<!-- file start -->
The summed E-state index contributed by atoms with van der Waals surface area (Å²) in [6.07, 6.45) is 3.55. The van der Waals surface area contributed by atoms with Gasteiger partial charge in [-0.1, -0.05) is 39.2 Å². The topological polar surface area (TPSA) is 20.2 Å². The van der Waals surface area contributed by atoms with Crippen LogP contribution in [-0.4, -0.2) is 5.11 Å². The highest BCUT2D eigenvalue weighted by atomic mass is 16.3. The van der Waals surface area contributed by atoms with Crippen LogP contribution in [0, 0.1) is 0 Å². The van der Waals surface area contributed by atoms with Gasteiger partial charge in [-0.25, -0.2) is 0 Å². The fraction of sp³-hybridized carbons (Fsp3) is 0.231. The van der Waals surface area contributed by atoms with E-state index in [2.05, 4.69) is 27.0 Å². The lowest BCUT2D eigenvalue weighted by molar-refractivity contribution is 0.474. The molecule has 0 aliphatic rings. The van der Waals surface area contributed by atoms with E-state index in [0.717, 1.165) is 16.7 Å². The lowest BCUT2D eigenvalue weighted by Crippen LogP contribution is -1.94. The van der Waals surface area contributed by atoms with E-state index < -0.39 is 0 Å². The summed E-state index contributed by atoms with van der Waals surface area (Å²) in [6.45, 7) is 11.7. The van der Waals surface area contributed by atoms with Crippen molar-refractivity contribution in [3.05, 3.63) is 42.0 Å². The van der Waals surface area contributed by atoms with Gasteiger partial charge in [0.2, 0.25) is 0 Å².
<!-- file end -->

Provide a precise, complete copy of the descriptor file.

The summed E-state index contributed by atoms with van der Waals surface area (Å²) in [6.07, 6.45) is 3.55. The van der Waals surface area contributed by atoms with Gasteiger partial charge in [-0.1, -0.05) is 39.2 Å². The topological polar surface area (TPSA) is 20.2 Å². The van der Waals surface area contributed by atoms with Crippen LogP contribution in [-0.4, -0.2) is 5.11 Å². The highest BCUT2D eigenvalue weighted by atomic mass is 16.3. The van der Waals surface area contributed by atoms with Crippen LogP contribution in [0, 0.1) is 0 Å². The van der Waals surface area contributed by atoms with Gasteiger partial charge in [-0.25, -0.2) is 0 Å². The fraction of sp³-hybridized carbons (Fsp3) is 0.231. The van der Waals surface area contributed by atoms with E-state index in [2.05, 4.69) is 27.0 Å². The lowest BCUT2D eigenvalue weighted by molar-refractivity contribution is 0.474. The molecule has 0 aliphatic rings. The van der Waals surface area contributed by atoms with E-state index in [0.717, 1.165) is 16.7 Å². The lowest BCUT2D eigenvalue weighted by Crippen LogP contribution is -1.94. The van der Waals surface area contributed by atoms with E-state index < -0.39 is 0 Å². The summed E-state index contributed by atoms with van der Waals surface area (Å²) in [6.45, 7) is 11.7. The van der Waals surface area contributed by atoms with Crippen molar-refractivity contribution in [3.05, 3.63) is 42.0 Å². The van der Waals surface area contributed by atoms with Gasteiger partial charge in [0.2, 0.25) is 0 Å².